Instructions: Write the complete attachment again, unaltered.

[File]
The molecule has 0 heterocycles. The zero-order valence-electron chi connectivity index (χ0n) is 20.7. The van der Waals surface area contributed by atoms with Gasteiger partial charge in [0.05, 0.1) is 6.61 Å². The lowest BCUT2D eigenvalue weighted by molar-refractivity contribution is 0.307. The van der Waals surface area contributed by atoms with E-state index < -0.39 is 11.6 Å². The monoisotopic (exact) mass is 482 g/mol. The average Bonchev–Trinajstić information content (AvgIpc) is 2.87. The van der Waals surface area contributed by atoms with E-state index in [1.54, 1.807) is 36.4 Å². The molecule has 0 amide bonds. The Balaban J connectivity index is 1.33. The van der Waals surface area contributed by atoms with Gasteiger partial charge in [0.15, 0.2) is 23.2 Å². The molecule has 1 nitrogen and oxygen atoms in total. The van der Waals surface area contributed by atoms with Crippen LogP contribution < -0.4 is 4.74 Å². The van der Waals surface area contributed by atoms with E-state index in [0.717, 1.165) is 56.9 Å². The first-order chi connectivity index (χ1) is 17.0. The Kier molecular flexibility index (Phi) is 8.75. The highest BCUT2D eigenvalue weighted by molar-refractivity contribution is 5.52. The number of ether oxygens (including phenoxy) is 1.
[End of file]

The molecule has 0 heterocycles. The zero-order valence-electron chi connectivity index (χ0n) is 20.7. The van der Waals surface area contributed by atoms with Gasteiger partial charge in [0.05, 0.1) is 6.61 Å². The lowest BCUT2D eigenvalue weighted by molar-refractivity contribution is 0.307. The van der Waals surface area contributed by atoms with E-state index < -0.39 is 11.6 Å². The monoisotopic (exact) mass is 482 g/mol. The average Bonchev–Trinajstić information content (AvgIpc) is 2.87. The van der Waals surface area contributed by atoms with E-state index in [1.54, 1.807) is 36.4 Å². The molecule has 0 amide bonds. The Balaban J connectivity index is 1.33. The van der Waals surface area contributed by atoms with Gasteiger partial charge in [0.15, 0.2) is 23.2 Å². The molecule has 1 nitrogen and oxygen atoms in total. The van der Waals surface area contributed by atoms with Crippen LogP contribution < -0.4 is 4.74 Å². The van der Waals surface area contributed by atoms with E-state index in [0.717, 1.165) is 56.9 Å². The first-order chi connectivity index (χ1) is 17.0. The Kier molecular flexibility index (Phi) is 8.75. The highest BCUT2D eigenvalue weighted by molar-refractivity contribution is 5.52. The number of ether oxygens (including phenoxy) is 1.